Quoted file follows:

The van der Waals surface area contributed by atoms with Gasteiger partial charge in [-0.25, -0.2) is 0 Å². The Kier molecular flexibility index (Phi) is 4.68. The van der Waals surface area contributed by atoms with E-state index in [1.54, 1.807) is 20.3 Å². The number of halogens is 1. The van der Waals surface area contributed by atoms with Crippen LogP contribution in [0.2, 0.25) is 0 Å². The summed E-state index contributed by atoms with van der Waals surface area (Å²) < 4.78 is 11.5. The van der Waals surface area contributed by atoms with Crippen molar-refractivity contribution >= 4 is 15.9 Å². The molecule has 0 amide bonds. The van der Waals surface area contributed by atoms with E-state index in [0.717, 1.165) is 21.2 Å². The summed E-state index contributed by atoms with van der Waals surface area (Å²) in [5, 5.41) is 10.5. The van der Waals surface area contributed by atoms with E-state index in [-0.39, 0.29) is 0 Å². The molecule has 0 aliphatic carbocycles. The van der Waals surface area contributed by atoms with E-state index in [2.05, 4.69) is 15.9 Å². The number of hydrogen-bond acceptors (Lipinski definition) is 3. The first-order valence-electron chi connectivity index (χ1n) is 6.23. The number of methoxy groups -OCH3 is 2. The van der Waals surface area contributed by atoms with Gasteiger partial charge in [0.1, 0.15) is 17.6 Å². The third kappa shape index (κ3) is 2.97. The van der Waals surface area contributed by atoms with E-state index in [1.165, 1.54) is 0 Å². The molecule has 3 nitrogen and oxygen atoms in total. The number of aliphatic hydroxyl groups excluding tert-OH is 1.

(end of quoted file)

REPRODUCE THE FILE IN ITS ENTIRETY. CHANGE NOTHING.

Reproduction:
The van der Waals surface area contributed by atoms with Gasteiger partial charge in [-0.25, -0.2) is 0 Å². The Kier molecular flexibility index (Phi) is 4.68. The van der Waals surface area contributed by atoms with E-state index in [1.54, 1.807) is 20.3 Å². The number of halogens is 1. The van der Waals surface area contributed by atoms with Crippen LogP contribution in [0.2, 0.25) is 0 Å². The summed E-state index contributed by atoms with van der Waals surface area (Å²) < 4.78 is 11.5. The van der Waals surface area contributed by atoms with Crippen molar-refractivity contribution >= 4 is 15.9 Å². The molecule has 0 amide bonds. The van der Waals surface area contributed by atoms with E-state index in [0.717, 1.165) is 21.2 Å². The summed E-state index contributed by atoms with van der Waals surface area (Å²) in [5, 5.41) is 10.5. The van der Waals surface area contributed by atoms with E-state index in [-0.39, 0.29) is 0 Å². The molecule has 0 aliphatic carbocycles. The van der Waals surface area contributed by atoms with E-state index in [2.05, 4.69) is 15.9 Å². The number of hydrogen-bond acceptors (Lipinski definition) is 3. The first-order valence-electron chi connectivity index (χ1n) is 6.23. The number of methoxy groups -OCH3 is 2. The van der Waals surface area contributed by atoms with Gasteiger partial charge in [0.1, 0.15) is 17.6 Å². The third kappa shape index (κ3) is 2.97. The van der Waals surface area contributed by atoms with E-state index in [1.165, 1.54) is 0 Å². The molecule has 3 nitrogen and oxygen atoms in total. The number of aliphatic hydroxyl groups excluding tert-OH is 1.